DG: Well, that was the program that got me to the next level. Every program that I played for -- junior high, high school and college -- played a part, but I think Louisville is the next step to the pros, and the success I had there anchored my pro career.

PL: What are some of your fondest memories at Louisville?
DG: Obviously, winning the national championship and, being from Louisville, born and raised here ... I literally put myself out on faith, promising the city that, before I leave, I'll win a national championship. God was good enough to let that happen, and also I was able to get my degree in four years. I was one of the top five student-athletes in the country when I graduated.

PL: Your senior year at Louisville seemed to be your breakout year. What was the key to that?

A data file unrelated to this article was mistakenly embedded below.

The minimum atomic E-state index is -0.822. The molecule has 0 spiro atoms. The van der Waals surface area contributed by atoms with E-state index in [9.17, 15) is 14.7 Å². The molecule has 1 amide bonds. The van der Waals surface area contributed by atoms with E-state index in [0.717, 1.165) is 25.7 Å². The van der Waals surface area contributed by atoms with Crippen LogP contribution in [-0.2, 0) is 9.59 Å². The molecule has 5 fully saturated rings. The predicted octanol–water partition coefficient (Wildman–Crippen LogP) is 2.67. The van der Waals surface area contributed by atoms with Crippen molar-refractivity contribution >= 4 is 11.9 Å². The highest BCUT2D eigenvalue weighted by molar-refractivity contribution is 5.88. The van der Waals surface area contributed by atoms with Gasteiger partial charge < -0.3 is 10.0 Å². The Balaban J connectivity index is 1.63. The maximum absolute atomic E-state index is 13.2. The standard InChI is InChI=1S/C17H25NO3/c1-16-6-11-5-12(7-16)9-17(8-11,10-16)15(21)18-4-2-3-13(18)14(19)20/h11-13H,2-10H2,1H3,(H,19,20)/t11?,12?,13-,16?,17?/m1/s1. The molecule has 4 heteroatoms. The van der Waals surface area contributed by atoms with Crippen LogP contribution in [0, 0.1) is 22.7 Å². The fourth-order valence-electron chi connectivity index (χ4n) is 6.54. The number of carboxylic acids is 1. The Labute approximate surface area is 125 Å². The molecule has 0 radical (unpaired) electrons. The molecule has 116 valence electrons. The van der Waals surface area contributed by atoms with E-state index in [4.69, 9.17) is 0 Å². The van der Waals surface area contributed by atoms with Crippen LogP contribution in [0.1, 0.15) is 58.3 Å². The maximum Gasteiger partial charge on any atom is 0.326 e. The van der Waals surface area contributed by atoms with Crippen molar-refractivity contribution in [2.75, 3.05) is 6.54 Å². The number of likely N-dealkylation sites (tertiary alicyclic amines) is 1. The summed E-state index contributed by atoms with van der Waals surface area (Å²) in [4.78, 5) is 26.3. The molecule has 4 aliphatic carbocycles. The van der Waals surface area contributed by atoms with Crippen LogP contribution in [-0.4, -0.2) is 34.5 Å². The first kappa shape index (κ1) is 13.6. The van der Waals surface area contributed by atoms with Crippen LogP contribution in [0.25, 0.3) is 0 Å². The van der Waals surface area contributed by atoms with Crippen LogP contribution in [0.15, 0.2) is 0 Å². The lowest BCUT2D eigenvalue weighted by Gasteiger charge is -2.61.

DG: I wanted to get better. I worked out that whole summer. I dedicated myself to making myself a better player, the best player I could be. Actually, my goal was to be the best player in the country. And, you know you can't do that if you're hanging in the car with your boys, drinking soft drinks and eating potato chips. You know, you gotta go in the gym and plan to work, and that's what I did.

PL: Do you ever think about the fact that you were part of history? That you helped Louisville win its first-ever championship?
DG: I think we were the foundation to the programs that existed in the early '80s. What was really special for me was that this is my hometown. I was born and raised here and still live here. To have that happen, to be the first is very special to the city and to me. Anytime you win at the highest level like that, it's always going to stay with you.

PL: You seem to have a commitment to Louisville.
DG: Well, my family's here. I'm a family-oriented person. My mom and dad, I'm fortunate enough that they're still living. I have three kids, who are grown now, and, you know, just a lot of opportunities for me here. When I played at Utah and the season was over, I always came back home. So, I kind of feel comfortable here.

PL: Do you still keep in touch with your Louisville teammates?